In a scene containing a bird, or specifically a blue jay, many things may be happening, including clouds, sunshine, and passers by. But the scene in its entirety is not the thing. What matters to the program is the collection of pixels most likely to produce an appropriate label. The pattern, in other words, is a reductive act of focus and selection inherent in the activation of neural net connections. 

You might say, a program of this kind doesn't "see" or "perceive" so much as it filters

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The same is true in games, where AI has mastered chess and  poker. In the "full-information" game chess, mastered by DeepMind's AlphaZero program, the machine learning task boils down to crafting a probability score at each moment of how much a potential next move will lead ultimately to win, lose or draw. 

Because the number of potential future game board configurations cannot be calculated even by the fastest computers, the computer's weights cut short the search for moves by doing what you might call summarizing. The program summarizes the likelihood of a success if one were to pursue several moves in a given direction, and then compares that summary to the summary of potential moves to be taken in another direction. 

Whereas the state of the board at any moment — the position of pieces, and which pieces remain — might "mean" something to a human chess grandmaster, it's not clear the term "mean" has any meaning for DeepMind's AlphaZero for such a summarizing task. 

A similar summarizing task is achieved for the Pluribus program that in 2019 conquered the hardest form of poker, No-limit Texas hold'em. That game is even more complex in that it has hidden information, the players' face down cards, and additional "stochastic" elements of bluffing. But the representation is, again, a summary of likelihoods by each turn. 

Even in programs that handle human language, what's in the weights is different from what the casual observer might suppose. GPT-3, the top language program from OpenAI, can produce strikingly human-like output in sentences and paragraphs.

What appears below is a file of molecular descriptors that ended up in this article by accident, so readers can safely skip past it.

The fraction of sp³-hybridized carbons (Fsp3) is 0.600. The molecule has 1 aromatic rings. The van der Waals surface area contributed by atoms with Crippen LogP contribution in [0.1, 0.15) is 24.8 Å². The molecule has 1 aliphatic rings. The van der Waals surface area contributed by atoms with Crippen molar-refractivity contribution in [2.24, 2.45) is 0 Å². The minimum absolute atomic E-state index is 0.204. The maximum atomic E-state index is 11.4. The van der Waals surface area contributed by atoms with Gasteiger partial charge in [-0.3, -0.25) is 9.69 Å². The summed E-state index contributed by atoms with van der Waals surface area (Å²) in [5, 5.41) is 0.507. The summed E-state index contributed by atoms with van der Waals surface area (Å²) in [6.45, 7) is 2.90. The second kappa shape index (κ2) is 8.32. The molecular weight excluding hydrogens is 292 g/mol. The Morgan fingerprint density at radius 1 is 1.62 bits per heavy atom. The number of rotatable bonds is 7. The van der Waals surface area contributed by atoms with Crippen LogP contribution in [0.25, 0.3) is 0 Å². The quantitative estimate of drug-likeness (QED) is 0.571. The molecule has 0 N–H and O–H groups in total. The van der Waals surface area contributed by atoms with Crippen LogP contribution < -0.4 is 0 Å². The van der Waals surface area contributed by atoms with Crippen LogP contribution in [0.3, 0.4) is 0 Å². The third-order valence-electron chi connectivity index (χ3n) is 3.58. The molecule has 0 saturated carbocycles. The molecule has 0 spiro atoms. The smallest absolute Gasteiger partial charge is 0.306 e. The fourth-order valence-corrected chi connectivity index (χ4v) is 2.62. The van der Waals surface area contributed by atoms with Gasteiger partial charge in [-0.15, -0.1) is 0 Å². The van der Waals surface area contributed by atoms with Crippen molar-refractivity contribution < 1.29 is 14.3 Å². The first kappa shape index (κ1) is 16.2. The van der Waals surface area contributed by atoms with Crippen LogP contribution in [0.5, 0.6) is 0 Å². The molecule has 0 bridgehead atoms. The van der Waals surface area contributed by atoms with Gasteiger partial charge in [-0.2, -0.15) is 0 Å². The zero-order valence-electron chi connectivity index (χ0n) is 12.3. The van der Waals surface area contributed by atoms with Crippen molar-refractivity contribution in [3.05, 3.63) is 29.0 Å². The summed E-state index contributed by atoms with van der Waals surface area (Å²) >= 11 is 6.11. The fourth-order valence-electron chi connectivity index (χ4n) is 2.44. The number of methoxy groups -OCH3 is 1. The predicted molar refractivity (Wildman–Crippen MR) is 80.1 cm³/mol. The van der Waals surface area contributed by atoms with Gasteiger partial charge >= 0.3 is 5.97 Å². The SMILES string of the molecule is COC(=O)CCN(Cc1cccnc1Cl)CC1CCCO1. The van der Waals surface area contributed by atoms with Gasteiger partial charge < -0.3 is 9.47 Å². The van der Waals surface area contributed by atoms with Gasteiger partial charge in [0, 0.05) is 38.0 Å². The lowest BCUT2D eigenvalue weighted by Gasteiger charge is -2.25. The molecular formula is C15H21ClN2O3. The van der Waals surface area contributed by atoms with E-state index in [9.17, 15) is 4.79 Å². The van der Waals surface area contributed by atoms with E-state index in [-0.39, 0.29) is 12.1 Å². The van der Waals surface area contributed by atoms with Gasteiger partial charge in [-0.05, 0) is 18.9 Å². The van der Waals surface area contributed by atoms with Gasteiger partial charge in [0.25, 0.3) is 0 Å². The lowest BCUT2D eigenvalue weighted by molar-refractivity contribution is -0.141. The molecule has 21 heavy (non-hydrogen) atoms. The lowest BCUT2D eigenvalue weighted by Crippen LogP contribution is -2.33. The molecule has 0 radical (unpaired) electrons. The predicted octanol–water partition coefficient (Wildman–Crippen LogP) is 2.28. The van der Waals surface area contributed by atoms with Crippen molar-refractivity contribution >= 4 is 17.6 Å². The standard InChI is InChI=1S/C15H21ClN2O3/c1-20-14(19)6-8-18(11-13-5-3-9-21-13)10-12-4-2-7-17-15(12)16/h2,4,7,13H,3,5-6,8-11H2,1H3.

Does the program "know" language? Its weights hold a representation of the likelihood of how individual words and even whole strings of text are found in sequence with other words and strings. 

You could call that function of a neural net a summary similar to AlphaGo or Pluribus, given that the problem is rather like chess or poker. But the possible states to be represented as connections in the neural net are not just vast, they are infinite given the infinite composability of language. 

On the other hand, given that the output of a language program such as GPT-3, a sentence, is a fuzzy answer rather than a discrete score, the "right answer" is somewhat less demanding than the win, lose or draw of chess or poker. You could also call this function of GPT-3 and similar programs an "indexing" or an "inventory" of things in their weights. 

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Do humans have a similar kind of inventory or index of language? There doesn't seem to be any indication of it so far in neuroscience. Likewise, in the expression "to tell the dancer from the dance," does GPT-3 spot the multiple levels of significance in the phrase, or the associations? It's not clear such a question even has a meaning in the context of a computer program. 

In each of these cases — chess board, cards, word strings — the data are what they are: a fashioned substrate divided in various ways, a set of plastic rectangular paper products, a clustering of sounds or shapes. Whether such inventions "mean" anything, collectively, to the computer, is only a way of saying that a computer becomes tuned in response, for a purpose.

The things such data prompt in the machine — filters, summarizations, indices, inventories, or however you want to characterize those representations — are never the thing in itself. They are inventions. 

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But, you may say, people see snowflakes and see their differences, and also catalog those differences, if they have a mind to. True, human activity has always sought to find patterns, via various means. Direct observation is one of the simplest means, and in a sense, what is being done in a neural network is a kind of extension of that. 

You could say the neural network reveals what was always true in human activity for millennia, that to speak of patterns is a thing imposed on the world rather than a thing in the world. In the world, snowflakes have form but that form is only a pattern to a person who collects and indexes them and categorizes them. It is a construction, in other words.

The activity of creating patterns will increase dramatically as more and more programs are unleashed on the data of the world, and their weights are tuned to form connections that we hope create useful representations. Such representations may be incredibly useful. They may someday cure cancer. It is useful to remember, however, that the patterns they reveal are not out there in the world, they are in the eye of the perceiver.